Posted: February 15, 2008
1:00 am Eastern

© 2008 

By Willam J. Federer

Britain's Daily Mail, Jan. 29, 2007, reported in the article "Multiculturalism drives young Muslims to shun British values":

Multiculturalism has alienated an entire generation of young Muslims and made them increasingly radical, a report has found. In stark contrast with their parents, growing numbers sympathize with extreme teachings of Islam, with almost four in 10 wanting to live under Sharia law in Britain. The study identifies significant support for wearing the veil in public … and even punishment by death for Muslims who convert to another religion. Most alarmingly, 13 percent of young Muslims said they "admired" organizations such as al-Qaida which are prepared to "fight the West."

Germany's Spiegel, Dec. 20, 2007, reported in the article "Interior Ministry warns of radicalization of Muslims":

A new study released by Germany's Interior Ministry has added new fuel to the debate about integration of Muslims in Germany, with the report warning about the danger of radicalization of Muslims. According to the study ... 40 percent of Muslims surveyed had a "fundamentalist orientation" ... 6 percent of those surveyed were classified as having "violent tendencies," while 14 percent of respondents had "anti-democratic" tendencies. ... The report also concluded that religious beliefs are becoming increasingly important for young people.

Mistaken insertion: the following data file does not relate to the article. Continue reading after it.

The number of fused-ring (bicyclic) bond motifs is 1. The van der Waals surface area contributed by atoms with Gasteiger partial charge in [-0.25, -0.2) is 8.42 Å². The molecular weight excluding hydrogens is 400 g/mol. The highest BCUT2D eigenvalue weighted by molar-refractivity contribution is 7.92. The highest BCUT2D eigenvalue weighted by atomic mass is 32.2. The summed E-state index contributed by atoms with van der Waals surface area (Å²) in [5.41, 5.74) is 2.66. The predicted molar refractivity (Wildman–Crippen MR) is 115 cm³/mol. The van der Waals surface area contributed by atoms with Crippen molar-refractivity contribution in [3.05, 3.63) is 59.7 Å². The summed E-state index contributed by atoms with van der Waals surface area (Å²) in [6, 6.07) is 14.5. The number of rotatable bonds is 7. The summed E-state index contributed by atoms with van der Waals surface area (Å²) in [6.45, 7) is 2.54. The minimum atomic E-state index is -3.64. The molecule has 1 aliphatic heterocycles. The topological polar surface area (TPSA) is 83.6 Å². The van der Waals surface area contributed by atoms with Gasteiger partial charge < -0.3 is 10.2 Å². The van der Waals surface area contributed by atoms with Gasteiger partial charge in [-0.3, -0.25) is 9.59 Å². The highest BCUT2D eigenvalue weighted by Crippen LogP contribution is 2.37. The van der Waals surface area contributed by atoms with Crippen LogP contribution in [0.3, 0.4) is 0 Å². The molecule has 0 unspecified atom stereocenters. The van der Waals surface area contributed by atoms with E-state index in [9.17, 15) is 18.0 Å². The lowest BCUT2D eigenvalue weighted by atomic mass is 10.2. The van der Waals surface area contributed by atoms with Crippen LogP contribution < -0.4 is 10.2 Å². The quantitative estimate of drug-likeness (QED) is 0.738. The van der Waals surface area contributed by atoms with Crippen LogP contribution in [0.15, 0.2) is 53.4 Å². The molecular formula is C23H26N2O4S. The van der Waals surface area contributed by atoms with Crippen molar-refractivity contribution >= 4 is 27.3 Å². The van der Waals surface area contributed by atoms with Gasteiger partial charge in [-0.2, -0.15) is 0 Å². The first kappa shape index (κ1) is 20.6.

Europe is wondering why fundamental Islam is not assimilating; history may reveal the reason.

The word "Islam" means submission to the will of Allah, and a "Muslim" is someone who has submitted. A "dhimmi" is an inferior non-Muslim coerced to submit.

Muhammad divided the world into two parts: those who have submitted and those yet to submit. He called these two parts the House of Islam and the House of War, pronounced in Arabic "dar al-Islam" and "dar al-harb."

Within 100 years of Muhammad's death in A.D. 632, fundamental Islamic caliphs, with cavalry armed with scimitar swords, subjugated vast areas of the world: Arabia, Persia, the Holy Land, North Africa, Spain, Southern France, Sicily, Central Africa, the Middle East and Central Asia.

Egypt was conquered by Muslim Gen. Amr ibn al-As. Gen. Khalid ibn al-Walid was called the "Drawn Sword of Allah" for being undefeated in nearly 100 battles.

In the next 1,000 years, Sultans subdued Indonesia, Java, Borneo, Sumatra, the Byzantine Empire, the Balkans, Armenia, Greece, Romania, Bulgaria, Albania, Wallachia, Moldova, Serbia and regions of China, Tibet, Bengal, Mongolia, India, Russia, Hungary and Poland.

In 1529 and 1683, over 100,000 Turkish Muslims attack Vienna, Austria.

Whereas "world peace" in the West means peaceful coexistence, "world peace" in Islam means the world submitting to the will of Allah.

Since there is no one theological body governing all of Islam, faithful Muslims have developed differing views.

Moderate Muslims think the remaining area of the world will submit to Allah in the distant future, maybe at the Hour of Judgment. Therefore, since it is so far off, it is acceptable to get along with non-Muslims in the present.

Fundamental violent Muslims think the rest of the world is submitting to Allah now and feel it is Islam's "manifest destiny" to make it happen. They would just as soon fight moderate Muslims, considering them backslidden from following the example of Muhammad and the caliphs.